by Sharon Florentine

The lesson of Harvey Weinstein: If you see something, say something

Oct 13, 2017
CareersIT Leadership

Women are speaking up about sexual harassment, and it seems people are finally listening. Now it’s time for our male colleagues, family and friends to start speaking up, too.

woman leader abstract diversity
Credit: Thinkstock

Women have always spoken up about sexual assault, sexual harassment and discrimination. No, really, we have. The problem is that in a patriarchal society, we’re often brushed off, we are invalidated, our concerns are minimized, we’re victim-blamed (looking right at you, Donna Karan) or we’re flat-out ignored.

Last week, as the sexual harassment and assault allegations against Harvey Weinstein broke, I was attending the Grace Hopper Celebration of Women in Computing thinking about how the sex and gender gap and the diversity gap in tech is often chalked up to a pipeline problem. But surrounded as I was by 18,000 other women in tech, that argument didn’t seem to hold water. The issue isn’t so much finding and hiring women in STEM; it’s keeping them in the fields.

Why? Well, it can be an inhospitable environment, to put it mildly. If (white, straight, cisgender) men aren’t writing memos detailing how we’re biologically unfit to succeed in STEM careers, they’re claiming that hiring women would require them to “lower their standards.” And if they’re not doing that, they’re groping, making inappropriate comments, or otherwise harassing us until we leave.

What does this have to do with Harvey Weinstein? Well, I’m glad you asked. It has to do with the fact that even as we see more women speaking up and actually being heard, the silence from powerful men in Hollywood has been pretty deafening. That’s a problem because it turns out women and underrepresented minorities are actually punished not only by discrimination, harassment and oppression, but they are punished for speaking up about it and for promoting workplace diversity. They’re victimized all over again.

White, straight, cis men need to speak up

So, white, straight, cis men: We need your help. If you truly are committed to diversity and inclusion, if you’re truly “feminist,” or “anti-racist,” or if you claim to be an ally, we need to hear your voices raised alongside ours. We need to hear you publicly speaking out against these incidents.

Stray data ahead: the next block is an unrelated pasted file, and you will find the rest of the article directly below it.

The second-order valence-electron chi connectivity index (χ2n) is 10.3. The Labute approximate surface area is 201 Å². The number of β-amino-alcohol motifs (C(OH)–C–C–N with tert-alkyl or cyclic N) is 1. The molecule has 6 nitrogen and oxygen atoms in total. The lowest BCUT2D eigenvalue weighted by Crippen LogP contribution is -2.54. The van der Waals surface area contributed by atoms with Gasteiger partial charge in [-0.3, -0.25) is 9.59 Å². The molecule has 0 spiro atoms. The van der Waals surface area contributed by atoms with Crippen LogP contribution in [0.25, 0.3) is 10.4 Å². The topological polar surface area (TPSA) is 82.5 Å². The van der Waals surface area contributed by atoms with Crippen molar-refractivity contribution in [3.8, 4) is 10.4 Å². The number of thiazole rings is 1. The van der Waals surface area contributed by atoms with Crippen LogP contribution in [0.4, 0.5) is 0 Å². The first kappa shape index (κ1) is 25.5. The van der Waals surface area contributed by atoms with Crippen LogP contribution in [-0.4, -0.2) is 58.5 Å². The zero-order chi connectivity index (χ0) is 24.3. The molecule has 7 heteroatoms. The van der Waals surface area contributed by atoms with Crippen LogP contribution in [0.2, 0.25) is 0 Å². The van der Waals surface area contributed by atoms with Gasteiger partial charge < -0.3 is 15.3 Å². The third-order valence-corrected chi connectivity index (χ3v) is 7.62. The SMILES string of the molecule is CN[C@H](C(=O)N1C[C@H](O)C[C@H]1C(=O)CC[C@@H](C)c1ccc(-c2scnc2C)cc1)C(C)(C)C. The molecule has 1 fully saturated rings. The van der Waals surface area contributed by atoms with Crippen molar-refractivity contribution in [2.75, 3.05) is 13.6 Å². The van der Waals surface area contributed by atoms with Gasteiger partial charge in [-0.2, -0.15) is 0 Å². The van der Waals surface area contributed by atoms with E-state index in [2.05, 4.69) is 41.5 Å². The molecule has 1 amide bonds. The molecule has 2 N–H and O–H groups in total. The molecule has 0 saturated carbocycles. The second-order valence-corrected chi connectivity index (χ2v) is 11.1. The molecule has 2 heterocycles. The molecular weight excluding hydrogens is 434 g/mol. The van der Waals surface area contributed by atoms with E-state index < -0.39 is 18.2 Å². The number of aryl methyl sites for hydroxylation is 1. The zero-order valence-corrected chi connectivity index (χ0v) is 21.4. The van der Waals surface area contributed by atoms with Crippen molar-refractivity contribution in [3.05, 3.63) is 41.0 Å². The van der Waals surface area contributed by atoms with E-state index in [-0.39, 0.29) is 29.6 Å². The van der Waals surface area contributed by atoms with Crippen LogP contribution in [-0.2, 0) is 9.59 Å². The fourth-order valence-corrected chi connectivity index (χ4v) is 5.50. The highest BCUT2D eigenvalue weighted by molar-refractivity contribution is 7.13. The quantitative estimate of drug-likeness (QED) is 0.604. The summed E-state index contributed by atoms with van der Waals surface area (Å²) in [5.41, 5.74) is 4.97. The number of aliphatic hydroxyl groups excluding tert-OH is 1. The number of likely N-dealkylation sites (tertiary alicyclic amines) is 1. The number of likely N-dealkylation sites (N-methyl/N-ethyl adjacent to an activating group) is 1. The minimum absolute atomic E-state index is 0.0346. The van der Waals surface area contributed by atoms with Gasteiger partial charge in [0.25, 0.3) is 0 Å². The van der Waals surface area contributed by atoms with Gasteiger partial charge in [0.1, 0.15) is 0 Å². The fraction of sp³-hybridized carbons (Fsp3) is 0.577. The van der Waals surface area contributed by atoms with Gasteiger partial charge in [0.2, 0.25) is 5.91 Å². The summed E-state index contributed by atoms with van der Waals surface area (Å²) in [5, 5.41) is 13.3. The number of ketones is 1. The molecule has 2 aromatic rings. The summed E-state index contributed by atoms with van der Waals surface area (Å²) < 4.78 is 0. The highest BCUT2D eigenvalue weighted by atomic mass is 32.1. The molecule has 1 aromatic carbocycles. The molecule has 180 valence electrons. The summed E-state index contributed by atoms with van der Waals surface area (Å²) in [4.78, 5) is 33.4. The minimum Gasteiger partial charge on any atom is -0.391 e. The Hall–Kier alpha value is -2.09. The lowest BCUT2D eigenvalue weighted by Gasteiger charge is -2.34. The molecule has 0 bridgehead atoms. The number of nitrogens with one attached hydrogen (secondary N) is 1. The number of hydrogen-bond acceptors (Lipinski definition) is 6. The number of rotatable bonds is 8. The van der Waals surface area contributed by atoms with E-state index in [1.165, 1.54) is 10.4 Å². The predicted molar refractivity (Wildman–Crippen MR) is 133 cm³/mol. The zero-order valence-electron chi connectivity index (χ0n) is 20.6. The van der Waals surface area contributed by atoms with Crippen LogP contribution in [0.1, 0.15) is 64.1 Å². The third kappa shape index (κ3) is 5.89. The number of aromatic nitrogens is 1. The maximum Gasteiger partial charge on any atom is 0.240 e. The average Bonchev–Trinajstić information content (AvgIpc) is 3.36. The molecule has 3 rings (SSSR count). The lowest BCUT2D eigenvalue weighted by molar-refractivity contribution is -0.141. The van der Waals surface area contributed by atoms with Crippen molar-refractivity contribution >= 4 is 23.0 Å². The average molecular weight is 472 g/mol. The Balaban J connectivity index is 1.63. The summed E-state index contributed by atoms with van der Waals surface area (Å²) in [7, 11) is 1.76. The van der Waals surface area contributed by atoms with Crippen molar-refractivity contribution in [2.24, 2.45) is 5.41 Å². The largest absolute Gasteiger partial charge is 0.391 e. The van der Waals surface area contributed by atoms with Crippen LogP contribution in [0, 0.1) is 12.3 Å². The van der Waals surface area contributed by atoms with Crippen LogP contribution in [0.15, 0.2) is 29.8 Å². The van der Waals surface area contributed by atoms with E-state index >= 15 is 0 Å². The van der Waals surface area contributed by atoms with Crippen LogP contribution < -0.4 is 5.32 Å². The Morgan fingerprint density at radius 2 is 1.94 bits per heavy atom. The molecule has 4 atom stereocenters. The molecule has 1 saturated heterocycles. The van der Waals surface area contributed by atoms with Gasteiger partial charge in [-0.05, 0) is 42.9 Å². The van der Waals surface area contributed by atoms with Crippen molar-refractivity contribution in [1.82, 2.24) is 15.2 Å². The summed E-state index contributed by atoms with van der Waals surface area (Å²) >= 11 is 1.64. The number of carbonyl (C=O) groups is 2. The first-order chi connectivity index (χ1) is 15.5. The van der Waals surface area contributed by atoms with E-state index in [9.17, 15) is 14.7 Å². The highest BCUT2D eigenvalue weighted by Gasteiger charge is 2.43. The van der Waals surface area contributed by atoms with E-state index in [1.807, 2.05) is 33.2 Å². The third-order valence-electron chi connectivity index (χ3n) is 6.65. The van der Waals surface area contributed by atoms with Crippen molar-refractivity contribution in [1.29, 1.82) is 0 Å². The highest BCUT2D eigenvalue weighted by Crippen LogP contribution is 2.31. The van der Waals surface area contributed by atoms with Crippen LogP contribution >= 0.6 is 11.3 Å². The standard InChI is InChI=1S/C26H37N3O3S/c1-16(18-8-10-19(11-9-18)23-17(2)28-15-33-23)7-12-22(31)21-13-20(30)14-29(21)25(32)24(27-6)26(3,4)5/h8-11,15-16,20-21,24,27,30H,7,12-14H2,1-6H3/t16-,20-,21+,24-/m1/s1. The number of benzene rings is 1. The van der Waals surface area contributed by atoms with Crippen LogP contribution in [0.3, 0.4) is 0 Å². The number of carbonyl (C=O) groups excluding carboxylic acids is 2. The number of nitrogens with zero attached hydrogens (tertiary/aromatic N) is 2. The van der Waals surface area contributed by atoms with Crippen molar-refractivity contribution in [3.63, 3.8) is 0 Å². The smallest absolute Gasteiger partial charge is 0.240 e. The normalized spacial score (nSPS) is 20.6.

But here’s where things get a bit complicated, so bear with me. It’s not just about speaking up publicly. You need to speak up in your private interactions, too, in places and in situations where there aren’t any women. Where there aren’t any people of color or anyone differently abled — in a group made up solely of white men like yourself. A friend makes a racist joke? Call them out. The person in front of you in line at Target makes a transphobic remark? Call them out. Your uncle is a few shots of Wild Turkey deep at Thanksgiving and starts ranting about political correctness? Call him out. An acquaintance leaves a bigoted comment on a friend’s Facebook post? Respond. (If you’re personally being harassed on Facebook, you can tag the White Nonsense Roundup and they’ll come gather up their fellow white people.)

It doesn’t have to be a huge dramatic thing, either. A simple, “Hey, that’s not cool with me, bro.” Or, “That’s not acceptable language to use, OK?” Or, “I don’t find that joke funny.” Those types of replies are often enough for the moment. Later, you can take the conversation to a more private setting.

That doesn’t have to be difficult, either. No one likes these kinds of confrontations, but try framing it like this: “I called you out not to humiliate you, but because I believe you’re the kind of person who is able to understand why this isn’t acceptable and who actively wants to change their behavior for the better.”

Black, Hispanic/Latinx, Asian and Native American people and people of color can’t — and shouldn’t — be responsible for “fixing” racist behavior. LGBTQ+ people can’t — and shouldn’t — be responsible for “fixing” homophobia and transphobia and biphobia. Women can’t — and shouldn’t — be responsible for fixing sexism. Differently abled people can’t — and shouldn’t — be responsible for fixing ableism.

See where I’m going with this? That’s way too much emotional labor for people who already are victimized by micro-aggressions and overt discrimination and hatred. Yes, we can help, sometimes, if we have the energy and feel that our efforts are going to be worthwhile.

But you, white, straight, male, need to shoulder the majority of the burden here. (Here are five simple ways you can help, right now.) Privilege and power are on your side, here, and we want you to use it. If you see something, say something.

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